HAPPINESS BY THOUGHT

 HAPPINESS BY THOUGHT

Did you know that a study recently revealed that people prefer to give themselves electric jolts to sitting by themselves and thinking? Introspection. That ancient, dying art of lying in our beds and staring at the wall. The art of doing nothing for a long period of time – well, just because. Are we losing it?
Evidence of modern studies definitely suggests that we are. We’ve built a culture of excess, in which more is always better. So when we do nothing, or if we sit by ourselves staring at blank walls, we think that we’re wasting our time.
But sitting down and watching a white wall could do wonders to your creativity. You think, you reason, you make connections, associations, you build arguments, you demolish them. Out of all that, something concrete comes out – even if it’s just a revelation that you didn’t have before you sat down.
Artists, writers and other creative professionals know this only too well. With some experience they learn to enjoy solitude, those long periods of inactivity during which nothing seems to happen, bur nevertheless, they force themselves to do so. Being a writer, the most important piece of advice my mentors have given me is to visit the writing desk and the blank wall every day. Even when it seems like you’re wasting your time, your brain is working in idle mode. It’s still absorbing, working things out, and sooner or later, something worthwhile will come out.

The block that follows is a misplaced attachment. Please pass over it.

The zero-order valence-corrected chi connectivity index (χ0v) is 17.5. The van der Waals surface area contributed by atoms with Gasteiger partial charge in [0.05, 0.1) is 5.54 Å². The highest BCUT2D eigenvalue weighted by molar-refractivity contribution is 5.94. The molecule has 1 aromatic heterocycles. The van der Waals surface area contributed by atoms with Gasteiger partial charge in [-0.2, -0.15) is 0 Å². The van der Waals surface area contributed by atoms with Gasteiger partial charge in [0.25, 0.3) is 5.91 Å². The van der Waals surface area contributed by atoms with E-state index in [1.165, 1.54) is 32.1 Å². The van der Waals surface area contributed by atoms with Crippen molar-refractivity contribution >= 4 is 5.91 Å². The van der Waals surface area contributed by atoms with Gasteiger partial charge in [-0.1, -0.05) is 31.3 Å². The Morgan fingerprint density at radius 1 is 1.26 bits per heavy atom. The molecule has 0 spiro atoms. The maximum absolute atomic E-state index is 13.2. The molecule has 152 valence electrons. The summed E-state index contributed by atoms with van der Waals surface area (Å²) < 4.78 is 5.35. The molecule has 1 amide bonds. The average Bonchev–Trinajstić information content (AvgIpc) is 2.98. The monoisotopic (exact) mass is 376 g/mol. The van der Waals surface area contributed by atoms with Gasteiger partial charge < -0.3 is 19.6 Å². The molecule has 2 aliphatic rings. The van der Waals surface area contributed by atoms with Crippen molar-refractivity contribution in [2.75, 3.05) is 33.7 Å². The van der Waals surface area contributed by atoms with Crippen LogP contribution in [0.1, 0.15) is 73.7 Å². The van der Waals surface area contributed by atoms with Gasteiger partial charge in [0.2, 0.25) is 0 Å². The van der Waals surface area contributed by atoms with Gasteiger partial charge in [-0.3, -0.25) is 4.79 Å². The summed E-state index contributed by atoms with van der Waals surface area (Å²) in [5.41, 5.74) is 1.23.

And the happiness that comes from creating, from looking inward, from learning something about yourself, is unmatched. Which is why I think almost all philosophers proclaim that conscious thinking and solitude is one of the primary ingredients of happiness. At the end of the day, what we crave for most is company – not just of friends and lovers but that of our own.
In an increasingly extroverted world, though, in which being alone is derided, this can be hard to achieve. You’re not fun unless you go out every Saturday night. You’re not fun if you turn off your Facebook for a while to gain some quiet. You’re not fun if you sit by yourself and write a journal entry. You’re not fund if you lock yourself up and work on a painting. Unless, of course, they make money.
But money is only the side-effect of solitude, and a minor one. The biggest gain of spending time with yourself is the clarity of thought you achieve, the tiny insight that you gain of your own character, and of course, the pure pleasure of creating something, whether it is good or bad.
So go ahead. For at least a few minutes each day, lie down on your bed and stare at a blank white wall. You will be amazed by the things it will tell you.

Damien Peters

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